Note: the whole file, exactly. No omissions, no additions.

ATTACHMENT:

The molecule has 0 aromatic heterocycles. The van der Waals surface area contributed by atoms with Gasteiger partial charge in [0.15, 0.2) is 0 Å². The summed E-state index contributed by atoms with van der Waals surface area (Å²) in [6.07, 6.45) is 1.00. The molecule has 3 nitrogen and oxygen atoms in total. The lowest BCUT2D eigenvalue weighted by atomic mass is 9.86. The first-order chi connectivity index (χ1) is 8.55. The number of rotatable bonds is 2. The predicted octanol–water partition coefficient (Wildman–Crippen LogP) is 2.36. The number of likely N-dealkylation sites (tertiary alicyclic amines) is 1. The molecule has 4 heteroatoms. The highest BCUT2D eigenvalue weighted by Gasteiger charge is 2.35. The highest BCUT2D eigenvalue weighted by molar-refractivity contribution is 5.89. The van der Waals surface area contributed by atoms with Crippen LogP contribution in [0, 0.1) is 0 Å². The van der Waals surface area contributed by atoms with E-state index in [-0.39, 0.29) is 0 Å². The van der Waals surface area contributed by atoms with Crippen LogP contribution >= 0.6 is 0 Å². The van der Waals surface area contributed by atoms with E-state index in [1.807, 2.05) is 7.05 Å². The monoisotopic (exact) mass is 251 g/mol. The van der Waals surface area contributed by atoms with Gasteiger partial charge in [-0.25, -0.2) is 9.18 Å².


The molecule has 0 aromatic heterocycles. The van der Waals surface area contributed by atoms with Gasteiger partial charge in [0.15, 0.2) is 0 Å². The summed E-state index contributed by atoms with van der Waals surface area (Å²) in [6.07, 6.45) is 1.00. The molecule has 3 nitrogen and oxygen atoms in total. The lowest BCUT2D eigenvalue weighted by atomic mass is 9.86. The first-order chi connectivity index (χ1) is 8.55. The number of rotatable bonds is 2. The predicted octanol–water partition coefficient (Wildman–Crippen LogP) is 2.36. The number of likely N-dealkylation sites (tertiary alicyclic amines) is 1. The molecule has 4 heteroatoms. The highest BCUT2D eigenvalue weighted by Gasteiger charge is 2.35. The highest BCUT2D eigenvalue weighted by molar-refractivity contribution is 5.89. The van der Waals surface area contributed by atoms with Crippen LogP contribution in [0, 0.1) is 0 Å². The van der Waals surface area contributed by atoms with E-state index in [-0.39, 0.29) is 0 Å². The van der Waals surface area contributed by atoms with Crippen LogP contribution >= 0.6 is 0 Å². The van der Waals surface area contributed by atoms with E-state index in [1.807, 2.05) is 7.05 Å². The monoisotopic (exact) mass is 251 g/mol. The van der Waals surface area contributed by atoms with Gasteiger partial charge in [-0.25, -0.2) is 9.18 Å².